It doesn't contradict the statement. Conceptually, your business object, App, provides "ports" (the two interfaces) so that you can hook up other components on top. The two interfaces are owned by the App class. Yes, it depends on those interfaces, but it does not depend on the components that implement or use them - and that's exactly the point. IEmployeeRepository is a so called required interface (the App class requires that other components implement this interface in order to be able to work with the App class), and IEmployeeListProvider is a provided interface (provided by the App class, for other components to use). You should view the three types (App, IEmployeeRepository, IEmployeeListProvider) as a single thing (and you would put them in the same package). Then, the other components that implement or use these interfaces depend on them (and, by extension, on the whole triplet).

That's what (the first part of) the dependency inversion principle states: "High-level modules should not depend on low-level modules. Both should depend on abstractions." Here, your high-level module is the App class, and one of the low-level modules would be, say, the repository. The abstraction they both depend on is the IEmployeeRepository interface, but the key thing is that this interface is owned by the App class, not by the implementation of the repository. So to determine the direction of the dependency, you look at the direction of the arrow between the implementation of the repository, and the App + IEmployeeRepository pair.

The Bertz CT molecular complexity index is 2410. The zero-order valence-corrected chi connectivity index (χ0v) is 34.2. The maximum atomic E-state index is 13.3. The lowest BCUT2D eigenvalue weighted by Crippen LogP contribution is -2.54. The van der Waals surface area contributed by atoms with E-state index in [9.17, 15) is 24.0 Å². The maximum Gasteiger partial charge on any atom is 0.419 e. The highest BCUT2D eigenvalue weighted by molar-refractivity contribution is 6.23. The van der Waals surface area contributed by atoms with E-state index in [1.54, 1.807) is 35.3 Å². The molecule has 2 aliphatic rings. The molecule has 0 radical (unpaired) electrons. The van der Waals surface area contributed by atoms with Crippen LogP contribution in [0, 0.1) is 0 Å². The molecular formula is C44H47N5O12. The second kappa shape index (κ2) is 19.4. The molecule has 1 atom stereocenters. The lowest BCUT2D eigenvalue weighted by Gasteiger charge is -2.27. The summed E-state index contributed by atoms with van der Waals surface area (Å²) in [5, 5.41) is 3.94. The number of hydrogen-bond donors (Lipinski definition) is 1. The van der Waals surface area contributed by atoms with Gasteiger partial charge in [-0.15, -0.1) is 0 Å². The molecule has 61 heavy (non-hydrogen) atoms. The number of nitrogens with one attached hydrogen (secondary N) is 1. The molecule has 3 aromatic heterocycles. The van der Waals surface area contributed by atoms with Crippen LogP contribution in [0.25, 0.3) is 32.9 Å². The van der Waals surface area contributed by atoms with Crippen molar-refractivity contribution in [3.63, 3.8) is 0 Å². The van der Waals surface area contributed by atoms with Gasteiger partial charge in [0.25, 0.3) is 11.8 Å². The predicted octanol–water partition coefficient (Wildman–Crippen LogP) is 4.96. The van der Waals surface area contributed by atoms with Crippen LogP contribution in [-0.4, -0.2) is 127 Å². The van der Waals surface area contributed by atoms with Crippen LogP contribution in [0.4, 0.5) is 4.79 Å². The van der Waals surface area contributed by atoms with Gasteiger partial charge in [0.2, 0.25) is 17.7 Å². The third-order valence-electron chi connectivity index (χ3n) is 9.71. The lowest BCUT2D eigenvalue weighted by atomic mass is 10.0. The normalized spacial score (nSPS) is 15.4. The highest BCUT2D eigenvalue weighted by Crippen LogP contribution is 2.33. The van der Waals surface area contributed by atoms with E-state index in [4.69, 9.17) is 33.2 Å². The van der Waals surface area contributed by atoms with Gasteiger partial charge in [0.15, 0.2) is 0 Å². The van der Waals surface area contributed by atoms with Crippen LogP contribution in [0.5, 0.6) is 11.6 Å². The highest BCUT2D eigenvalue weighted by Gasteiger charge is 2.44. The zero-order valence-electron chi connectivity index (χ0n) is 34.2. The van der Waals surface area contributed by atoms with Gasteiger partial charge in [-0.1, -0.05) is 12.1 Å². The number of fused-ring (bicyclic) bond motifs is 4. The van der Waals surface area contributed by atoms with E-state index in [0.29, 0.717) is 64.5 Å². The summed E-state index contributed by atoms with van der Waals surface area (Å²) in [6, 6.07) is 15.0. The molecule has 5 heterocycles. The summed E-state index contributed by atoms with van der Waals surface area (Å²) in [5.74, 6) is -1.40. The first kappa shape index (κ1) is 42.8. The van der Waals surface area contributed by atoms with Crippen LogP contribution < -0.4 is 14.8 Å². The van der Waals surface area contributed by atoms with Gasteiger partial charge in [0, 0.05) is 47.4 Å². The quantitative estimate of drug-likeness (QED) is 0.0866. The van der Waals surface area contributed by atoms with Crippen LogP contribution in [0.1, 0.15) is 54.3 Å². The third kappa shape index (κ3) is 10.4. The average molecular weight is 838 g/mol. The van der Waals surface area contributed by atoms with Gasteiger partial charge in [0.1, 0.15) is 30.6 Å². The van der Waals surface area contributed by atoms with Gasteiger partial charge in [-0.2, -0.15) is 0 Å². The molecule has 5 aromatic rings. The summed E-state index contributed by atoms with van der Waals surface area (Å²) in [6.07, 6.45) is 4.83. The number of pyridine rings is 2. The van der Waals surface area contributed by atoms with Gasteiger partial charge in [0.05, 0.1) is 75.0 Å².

I think that your point of view of Ports & Adapters is ok. That's mine too.

In his article, Mark Seemann talks about two hexagons. I don't agree, I think there's just one hexagon (the inner). The inner hexagon is the app, and the sides of the inner hexagon are the ports. These ports are interfaces that belong to the inner hexagon, in order to communicate with the outside world (the outside of the inner hexagon).

There are two kinds of ports:

-Drivers: they offer the app functionality to the outside world (use case boundary)

-Driven: they abstract what the app needs from the outside world (store/retrieve data from a datastore, send a notification, etc).

In your case, your "IEmployeeListProvider" interface is a driver port. The implementation of this port lives inside the app (the inner hexagon). This implementation, in order to do its task, needs to access the database (outside world), so it uses a driven port (your "IEmployeeRpository" interface).

There are also two kinds of adapters (outside the inner hexagon):

-Drivers: they take the request of a client that wants to use the app, and they call a driver port interface.

-Driven: they implement a driven port in order to use a resource needed by the app.

So, my understanding of P&A architecture is similar to yours, I don't think you are wrong.

I don't agree with Seemann's article. He considers that ports are the boundaries of "his" outer hexagon, and the adapters connect those ports with the inner hexagon. For me, the ports are the boundaries of the inner hexagon, and the adapters connect the ports with the "things" (humans,web,databases,etc) from the outside world that either wants to use the app (drivers) or are used by the app (driven). Going one step further, Alistair Cockburn, split the driven "things" in two kinds: repositories and recipients.

See this talk called "Alistair in the Hexagone":